My friends, how easy it would have been for her to excuse herself from coming to church on Sunday. I mean, this was a time in first-century Palestine before epidurals, muscle relaxant medications, or orthopedic surgery … say nothing of being able to pop even a couple of Aleve tablets. But came she did. “Remembering the Sabbath day to keep it holy” (Exodus 20:9-10; Deuteronomy 5:13). She came to pray. To sing psalms of thanksgiving to God in spite of her terrible suffering (I Thessalonians 5:17). She came to nurture her faith by hearing … by hearing (What?) … God’s Word for her. Earth-bound though she be. Until …

Until this particular Sunday (Sabbath) morning … one of yet another torturous, feeling-though-set-on-fire-walk from her little house to the synagogue (Luke 13:10-11). And though unable to see where the Voice was coming from, God’s Word showered the fire of her pain-riddled life like a powerful, healing rain. Recall Dr. Luke’s account:

“And when Jesus saw her, he called her and said to her, ‘Woman, you are freed from Your infirmity.’ And [Jesus] laid his hands upon her, and immediately she was made straight, And she praised God.” (Luke 13:12-13; RSV)

Come, join with this woman … and all of us who are bent-over, carrying heavy fiery burdens (you name yours) … as we are thus better “positioned” to hear God’s showering, healing, raining word for us in worship. And again, prepare yourself in heart and mind, by asking: “What does worship mean? Is it strictly about our praise to God? And where have you experienced God’s healing in your life and perhaps still feel crippled/broken? All of this, so that together – as a family of faith, yet seekers still – we can call upon God in ‘prayer, praise, and thanksgiving’ to be at work in, through, and among us for the sake of this world and all people, whom God so dearly loves – that he gave his only Son … bent over on a cross (John 3:16). See you at worship.

Dr. John Christopherson
Senior Pastor

Ruth: A Matriarch in the Faith


This weekend we continue with our second of four reflections – listening in to the oft’ barren but also breathtakingly beautiful story in the Old Testament book of Ruth. Last week we focused on Chapter 1: of identifying ourselves with Ruth’s beloved mother-in-law, Naomi – in all of the barren and empty places of her life. Recall the famine that drove Naomi’s family from their homeland in Israel to the neighboring rough ‘n tumble country of Moab. Recall also the death of Naomi’s husband and her two young sons (including one who had been the husband of Ruth). And so, Naomi was “far from home,” with the constant emptying of her life by death. Ever felt this way? … Empty, lost and alone? Not knowing where to turn …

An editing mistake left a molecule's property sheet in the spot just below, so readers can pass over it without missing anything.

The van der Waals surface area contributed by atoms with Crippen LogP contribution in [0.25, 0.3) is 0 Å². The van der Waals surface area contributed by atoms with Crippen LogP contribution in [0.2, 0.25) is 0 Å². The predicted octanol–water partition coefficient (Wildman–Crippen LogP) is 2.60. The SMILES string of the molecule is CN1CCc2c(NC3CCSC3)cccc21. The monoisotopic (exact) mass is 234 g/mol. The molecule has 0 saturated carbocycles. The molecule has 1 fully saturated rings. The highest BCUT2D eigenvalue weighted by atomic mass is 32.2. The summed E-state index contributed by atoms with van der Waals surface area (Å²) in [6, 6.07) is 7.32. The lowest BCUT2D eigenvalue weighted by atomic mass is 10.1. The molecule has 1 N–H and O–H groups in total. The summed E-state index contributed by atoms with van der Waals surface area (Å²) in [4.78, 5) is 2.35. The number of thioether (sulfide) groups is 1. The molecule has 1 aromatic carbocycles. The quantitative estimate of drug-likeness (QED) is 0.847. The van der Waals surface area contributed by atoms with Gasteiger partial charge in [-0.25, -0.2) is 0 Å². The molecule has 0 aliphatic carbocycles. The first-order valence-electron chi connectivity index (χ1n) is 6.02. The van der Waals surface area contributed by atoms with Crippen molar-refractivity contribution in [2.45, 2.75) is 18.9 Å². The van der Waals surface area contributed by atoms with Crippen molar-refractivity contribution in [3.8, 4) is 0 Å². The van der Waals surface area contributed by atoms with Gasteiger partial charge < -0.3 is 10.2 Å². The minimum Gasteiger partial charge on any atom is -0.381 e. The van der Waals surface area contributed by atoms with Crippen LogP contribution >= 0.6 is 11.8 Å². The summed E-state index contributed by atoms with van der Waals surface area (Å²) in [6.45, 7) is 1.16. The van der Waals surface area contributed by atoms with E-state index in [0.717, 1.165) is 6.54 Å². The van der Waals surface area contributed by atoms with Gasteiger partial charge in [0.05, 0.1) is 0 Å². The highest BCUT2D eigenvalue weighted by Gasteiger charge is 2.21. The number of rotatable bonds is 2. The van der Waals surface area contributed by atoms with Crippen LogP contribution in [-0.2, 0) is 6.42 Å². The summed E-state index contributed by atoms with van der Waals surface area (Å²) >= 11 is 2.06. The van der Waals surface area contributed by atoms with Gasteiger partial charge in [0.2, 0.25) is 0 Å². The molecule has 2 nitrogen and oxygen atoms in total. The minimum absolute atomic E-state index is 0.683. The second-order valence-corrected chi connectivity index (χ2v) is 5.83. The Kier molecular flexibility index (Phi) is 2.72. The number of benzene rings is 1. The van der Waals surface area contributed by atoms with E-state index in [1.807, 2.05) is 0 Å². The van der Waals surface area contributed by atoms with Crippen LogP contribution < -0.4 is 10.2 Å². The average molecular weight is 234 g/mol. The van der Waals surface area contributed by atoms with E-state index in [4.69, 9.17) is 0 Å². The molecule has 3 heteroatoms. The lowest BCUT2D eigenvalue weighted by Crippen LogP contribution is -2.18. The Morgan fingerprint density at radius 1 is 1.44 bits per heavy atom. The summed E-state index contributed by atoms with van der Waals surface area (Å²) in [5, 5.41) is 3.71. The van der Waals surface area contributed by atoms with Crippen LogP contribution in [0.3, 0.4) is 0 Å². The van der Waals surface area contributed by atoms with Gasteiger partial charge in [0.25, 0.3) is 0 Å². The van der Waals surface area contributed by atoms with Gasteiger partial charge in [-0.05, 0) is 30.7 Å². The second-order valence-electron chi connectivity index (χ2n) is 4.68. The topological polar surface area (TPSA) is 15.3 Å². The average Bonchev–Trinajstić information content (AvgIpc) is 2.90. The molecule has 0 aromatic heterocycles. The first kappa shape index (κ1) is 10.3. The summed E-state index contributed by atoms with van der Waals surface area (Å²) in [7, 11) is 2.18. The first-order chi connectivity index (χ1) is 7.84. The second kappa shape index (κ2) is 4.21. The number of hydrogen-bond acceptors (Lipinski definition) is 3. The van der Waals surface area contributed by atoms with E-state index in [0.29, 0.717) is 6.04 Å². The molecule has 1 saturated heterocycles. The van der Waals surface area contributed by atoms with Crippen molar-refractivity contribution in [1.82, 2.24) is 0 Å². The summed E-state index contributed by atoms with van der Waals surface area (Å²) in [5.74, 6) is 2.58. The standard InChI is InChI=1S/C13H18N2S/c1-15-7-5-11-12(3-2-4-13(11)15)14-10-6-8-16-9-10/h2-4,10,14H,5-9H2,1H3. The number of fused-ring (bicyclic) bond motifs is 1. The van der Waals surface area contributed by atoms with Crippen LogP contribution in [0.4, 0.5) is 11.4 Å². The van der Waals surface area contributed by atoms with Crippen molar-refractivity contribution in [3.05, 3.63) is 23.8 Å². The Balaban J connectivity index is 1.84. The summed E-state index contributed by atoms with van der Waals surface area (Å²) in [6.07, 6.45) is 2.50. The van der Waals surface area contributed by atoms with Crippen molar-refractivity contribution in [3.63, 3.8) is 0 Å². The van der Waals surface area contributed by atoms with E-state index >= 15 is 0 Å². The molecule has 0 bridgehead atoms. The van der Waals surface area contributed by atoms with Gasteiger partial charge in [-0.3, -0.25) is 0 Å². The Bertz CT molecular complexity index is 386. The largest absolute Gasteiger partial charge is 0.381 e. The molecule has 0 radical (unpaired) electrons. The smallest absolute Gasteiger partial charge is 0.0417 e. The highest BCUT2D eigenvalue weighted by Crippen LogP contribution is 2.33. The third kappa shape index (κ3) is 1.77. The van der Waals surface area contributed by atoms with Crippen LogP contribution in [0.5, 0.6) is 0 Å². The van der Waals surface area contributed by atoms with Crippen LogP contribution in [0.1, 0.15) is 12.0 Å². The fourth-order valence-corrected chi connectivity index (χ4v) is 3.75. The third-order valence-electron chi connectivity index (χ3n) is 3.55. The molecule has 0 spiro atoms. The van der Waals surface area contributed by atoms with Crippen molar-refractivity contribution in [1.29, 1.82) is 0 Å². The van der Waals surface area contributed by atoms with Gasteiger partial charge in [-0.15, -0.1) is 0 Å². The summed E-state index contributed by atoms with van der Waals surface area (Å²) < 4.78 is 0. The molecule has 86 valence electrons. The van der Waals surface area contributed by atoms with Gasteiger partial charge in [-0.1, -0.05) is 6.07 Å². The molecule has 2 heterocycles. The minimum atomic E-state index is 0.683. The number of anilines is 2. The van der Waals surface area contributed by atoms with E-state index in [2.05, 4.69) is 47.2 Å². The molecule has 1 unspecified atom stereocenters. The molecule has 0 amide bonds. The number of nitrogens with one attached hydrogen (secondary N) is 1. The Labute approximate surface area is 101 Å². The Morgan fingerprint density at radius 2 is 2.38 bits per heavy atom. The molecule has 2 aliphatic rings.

And yet, in the midst of all this death, Naomi is embraced by life: by the steadfast love of God through one of her two daughters-in-law: Ruth. Now, if there are any verses from this amazing book of the Old Testament that you’ve ever heard before, it was probably at a wedding. And these verses can change your whole perspective of life – as you’re about to set out into the vast unknown of life, at times full of emptiness and certain doubt.

And so, upon learning that the famine has now passed, Naomi then begins her journey back to her hometown of Bethlehem in Judah. But before doing so, she turns to her daughters-in-law, Orpah and Ruth, and tells them that it would be best not to continue with her – as an old and empty, embittered woman – but to return to their homes and family in Moab. And then, then these two verses are joined as one by God’s grace, pouring into all the barren and parched places of Naomi’s life as well as ours. And Ruth says to Naomi:

“Entreat me not to leave you or to return from following you; for where you go I will go, and where you lodge I will lodge; your people shall become my people, and your God my God; where you die I will die and there will I be buried. May the LORD do so to me and more also if even death parts me from you.”
(Ruth 1:16-17; RSV)

The story of Ruth continues to unfold this weekend, as Ruth meets us while standing out in the fields of barley – outside a “little town of Bethlehem,” at harvest time. Now it is Ruth who finds herself as a widow in a foreign land, struggling to glean some sense of life even in the midst of death. However … it is right there, out in those fields surrounding Bethlehem, that Ruth is “found” by the landowner, a man named Boaz, who now shares God’s word of grace and sacramental signs of grain for Ruth and her mother-in-law, Naomi. Come and hear these words that amazingly, gracefully wed human loss together in God’s abounding love this weekend, as we join together at worship.

… “Listen,” Ruth said to Boaz. “Your kinsman’s widow [Naomi], she’s been like a second mother to me. I couldn’t just walk out and leave her.” And he looking at her rich pastures [of faith] said: “Fine, bring the old lady if you want her.” And Ruth said: “I do. I do.”
(Maureen Duffy, from “Mother and the Girl,” Collected Poems 1949-1984)

Pastor John Christopherson

Look at the Stars!